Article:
When it comes to who is running opposing teams I'll take the devil we DON'T know over the one we do. The Sox this year had some bad luck with injuries and the like in September. Most measures say if they had any luck at all they'd have been up there with the Yankees. Epstein has been with the Sox since the winter of 2002. The Sox wins those years (2003-2011) are 95-98-95-86-96-95-95-89-90. This is not a weak team and Epstein is an excellent GM. Meanwhile Francona has been the manager from 2004 to today so just remove that first 95 from his record.

Again, this is a good thing for the Jays/Rays/Yankees/Orioles. The Red Sox are weaker today than they were at the end of September. On September 1st no one would've bought the idea of the Sox losing Epstein and Francona - but one bad month and bye bye.
lexomatic - Wednesday, October 12 2011 @ 01:00 PM EDT (#245732) #
Think about the appeal to Epstein: has already won a WS with Boston, breaking the curse, and isn't the Cubs streak the longest in professional sports now?
That might be enough to guarantee him a spot in the HOF as a builder.

bpoz - Wednesday, October 12 2011 @ 01:07 PM EDT (#245733) #
Remember when we had Raul Chavez in our system at AAA. He got a decent amount of playing time in the Majors in 2009 due to injury but not in 2010. How hard is it to pick up someone like him mid season if they are not with your organization eg R Chavez either on or off your 40 man? SF was faced with the injury to B Posey this year, they probably did something, and most likely reasonably big to deal with his loss.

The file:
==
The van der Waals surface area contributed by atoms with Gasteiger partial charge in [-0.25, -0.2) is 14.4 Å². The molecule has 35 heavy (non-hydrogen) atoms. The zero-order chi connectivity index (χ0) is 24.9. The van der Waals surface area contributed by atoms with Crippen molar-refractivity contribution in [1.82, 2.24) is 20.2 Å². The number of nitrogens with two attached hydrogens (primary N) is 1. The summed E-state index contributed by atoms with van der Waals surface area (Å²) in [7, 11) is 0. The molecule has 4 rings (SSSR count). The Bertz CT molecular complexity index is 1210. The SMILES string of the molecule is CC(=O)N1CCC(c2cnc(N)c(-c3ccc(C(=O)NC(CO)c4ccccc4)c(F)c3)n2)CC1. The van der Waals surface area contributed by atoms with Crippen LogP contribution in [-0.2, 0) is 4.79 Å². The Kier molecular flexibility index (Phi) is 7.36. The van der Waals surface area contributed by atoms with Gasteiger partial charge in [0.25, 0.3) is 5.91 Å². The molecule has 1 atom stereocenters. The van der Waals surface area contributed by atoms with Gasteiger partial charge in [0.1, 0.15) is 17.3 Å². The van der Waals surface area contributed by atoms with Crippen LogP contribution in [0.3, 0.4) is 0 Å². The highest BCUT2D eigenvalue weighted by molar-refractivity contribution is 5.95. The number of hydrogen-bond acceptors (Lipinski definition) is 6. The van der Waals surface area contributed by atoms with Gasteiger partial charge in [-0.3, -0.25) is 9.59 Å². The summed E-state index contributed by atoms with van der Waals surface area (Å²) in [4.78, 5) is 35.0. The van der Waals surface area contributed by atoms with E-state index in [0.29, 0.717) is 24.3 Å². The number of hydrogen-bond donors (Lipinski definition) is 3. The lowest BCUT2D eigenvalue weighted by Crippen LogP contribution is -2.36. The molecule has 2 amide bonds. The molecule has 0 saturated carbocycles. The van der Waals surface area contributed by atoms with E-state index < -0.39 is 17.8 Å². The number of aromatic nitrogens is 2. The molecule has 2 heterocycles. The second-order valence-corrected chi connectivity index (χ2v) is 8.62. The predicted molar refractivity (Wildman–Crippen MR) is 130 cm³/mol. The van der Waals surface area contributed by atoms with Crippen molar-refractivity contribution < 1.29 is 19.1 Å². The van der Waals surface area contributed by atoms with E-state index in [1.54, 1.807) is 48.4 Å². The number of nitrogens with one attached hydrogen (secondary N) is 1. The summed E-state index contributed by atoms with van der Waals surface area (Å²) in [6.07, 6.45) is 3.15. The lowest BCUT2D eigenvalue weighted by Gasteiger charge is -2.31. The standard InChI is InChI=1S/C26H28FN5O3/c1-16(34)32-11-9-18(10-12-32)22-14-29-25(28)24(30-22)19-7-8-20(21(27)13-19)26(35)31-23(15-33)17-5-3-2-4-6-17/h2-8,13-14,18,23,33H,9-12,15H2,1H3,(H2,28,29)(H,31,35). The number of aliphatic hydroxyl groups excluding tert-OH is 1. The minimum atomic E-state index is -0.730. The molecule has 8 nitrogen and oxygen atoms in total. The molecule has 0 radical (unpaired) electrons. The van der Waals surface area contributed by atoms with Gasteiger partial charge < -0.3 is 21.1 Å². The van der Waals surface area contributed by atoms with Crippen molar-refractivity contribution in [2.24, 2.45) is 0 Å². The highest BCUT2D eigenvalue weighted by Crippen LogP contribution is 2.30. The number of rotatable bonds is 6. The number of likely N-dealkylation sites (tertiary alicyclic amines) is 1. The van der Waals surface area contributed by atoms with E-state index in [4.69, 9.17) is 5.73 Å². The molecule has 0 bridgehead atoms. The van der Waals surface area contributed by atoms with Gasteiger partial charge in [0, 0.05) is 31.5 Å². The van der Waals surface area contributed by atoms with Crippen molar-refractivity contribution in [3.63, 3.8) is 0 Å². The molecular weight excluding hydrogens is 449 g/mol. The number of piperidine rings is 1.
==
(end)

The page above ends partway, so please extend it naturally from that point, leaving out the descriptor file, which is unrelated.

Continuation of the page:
I recently mentioned N Cruz as a late bloomer and then used Snider & Thames as a comparison. Both are too young to be considered late bloomers. But so far they have shown similar low BB numbers and good power at times. I don't know if Cruz got his opportunity due to his defense and then just developed into an offensive force.
We got Devo in his late 20s because something was not good enough.

On to SPs. We have our uncertain guys, Morrow & Cecil, but an easy, convenient comparison are M Harrison, R Porcello, Fister & CJ Wilson as guys that were not immediate successes. Well Cecil could have been an immediate success due to his V good 1st full year.

Going forward, I don't know how AA would tap into this potential source of talent.
I think JoJo Reyes just had his best year in the Majors so I congratulate him for that. Carlos V may also have had one of his best years.

I guess you are always uncertain, maybe it is luck. And the NYY have it.

I don't know about A Hill, maybe he becomes A Gonzales. Don't know about Lind either.
uglyone - Wednesday, October 12 2011 @ 01:16 PM EDT (#245734) #
Just to go beyond Marcum, for interest's sake......Ex-Jay Playoff Performances:

SP R.Halladay: 2gs, 8.0ip/gs, 1-1, 0.69whip, 2.25era
SP C.Carpenter: 2gs, 6.0ip/gs, 1-0, 0.92whip, 3.00era
SP A.Burnett: 1gs, 5.2ip/gs, 1-0, 1.41whip, 1.59era
SP E.Jackson: 2gs, 5.1ip/gs, 1-0, 1.35whip, 3.48era
SP S.Marcum: 2gs, 4.1ip/gs, 0-2, 2.08whip, 12.46era

RP O.Dotel: 4gms, 3.2ip, 0sv, 1hd, 0.55whip, 2.45era
RP M.Rzepczynski: 5gms, 2.0ip, 0sv, 2hd, 2.00whip, 13.50era

3B R.Roberts: 20ab, 2hr, 6rbi, 0/1sb, .350avg, .350obp, .700slg, 1.050ops
2B A.Hill: 18ab, 1hr, 1rbi, 0/0sb, .278avg, .435obp, .444slg, .879ops
C M.Napoli: 25ab, 1hr, 4rbi, 1/1sb, .280avg, .333obp, .400slg, .733ops
DH M.Young: 27ab, 0hr, 0rbi, 0/0sb, .111avg, .172obp, .111slg, .284ops
1B L.Overbay: 4ab, 0hr, 0rbi, 0/0sb, .000avg, .000obp, .000slg, .000ops
SS J.McDonald: 2ab, 0hr, 0rbi, 0/0sb, .000avg, .000obp, .000slg, .000ops
ramone - Wednesday, October 12 2011 @ 01:25 PM EDT (#245736) #